Since most budget artists don't degree the camshaft, we decided to do the same and just aligned the marks on the timing gears and bolted it together along with the used lifters that Moore disassembled and cleaned. One advantage of roller lifters is that if they are in good shape, you can reuse them on a new cam without damage to the cam. The only other addition was purchasing a set of steel-shim Fel-Pro head gaskets, because the S/R Torquer heads require a 4-inch bore gasket as opposed to the gasket designed for the 305's smaller 3.736-inch bore.
Once the 305 was back in the car, Moore finished off the installation reusing all the previous parts, including the Edelbrock Performer aluminum intake, Edelbrock headers, and the Flowmaster exhaust system. Now we had a fresh engine to push through the 3.73 rear gears and rebuilt Posi. After a quick pressure lube and engine break-in, Moore took the Camaro for a test ride and pronounced the Camaro up on power and fun to drive. Now it was time for the dragstrip test.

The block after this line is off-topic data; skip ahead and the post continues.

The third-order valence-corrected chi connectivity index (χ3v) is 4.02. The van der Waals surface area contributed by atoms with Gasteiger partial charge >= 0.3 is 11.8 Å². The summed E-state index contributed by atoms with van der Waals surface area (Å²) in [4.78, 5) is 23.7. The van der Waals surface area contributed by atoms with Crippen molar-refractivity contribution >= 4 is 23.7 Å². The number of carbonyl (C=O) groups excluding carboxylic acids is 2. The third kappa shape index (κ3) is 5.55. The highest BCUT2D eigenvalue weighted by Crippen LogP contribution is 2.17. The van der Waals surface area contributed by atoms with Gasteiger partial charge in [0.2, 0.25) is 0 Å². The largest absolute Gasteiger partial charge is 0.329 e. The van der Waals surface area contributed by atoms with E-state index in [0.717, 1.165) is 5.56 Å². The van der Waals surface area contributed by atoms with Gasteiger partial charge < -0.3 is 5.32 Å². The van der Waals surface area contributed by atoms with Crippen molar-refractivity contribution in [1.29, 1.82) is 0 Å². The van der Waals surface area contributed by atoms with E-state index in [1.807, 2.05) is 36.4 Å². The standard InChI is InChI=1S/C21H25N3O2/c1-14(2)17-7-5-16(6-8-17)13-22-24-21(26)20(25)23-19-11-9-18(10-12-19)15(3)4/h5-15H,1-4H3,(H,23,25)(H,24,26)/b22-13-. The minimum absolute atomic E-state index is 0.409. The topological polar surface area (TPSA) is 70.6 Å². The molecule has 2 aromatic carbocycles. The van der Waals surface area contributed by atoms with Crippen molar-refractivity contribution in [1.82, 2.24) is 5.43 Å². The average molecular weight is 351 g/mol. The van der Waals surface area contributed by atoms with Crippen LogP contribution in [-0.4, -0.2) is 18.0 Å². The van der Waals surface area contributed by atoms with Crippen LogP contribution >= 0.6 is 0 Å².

Our previous best had been a 15.82 at 86.74 mph before the heads, cam, and short-block rebuild. Our original goal was a lofty 14.99 with a target of 90 mph. Frankly, we doubted whether we could achieve that, so we figured 15.20 at 88 mph was attainable. We drove the Camaro up to Los Angeles County Raceway (LACR) on a Wednesday grudge night hoping the cooler night air would help our cause. But as is usually the case with the high desert, as soon as the sun went down the wind picked up. Our handy PerformAir weather station from our pals at Helmet City told us the density altitude was a less-than-desirable 4,700 feet. With the headwind, we were certainly swimming upstream.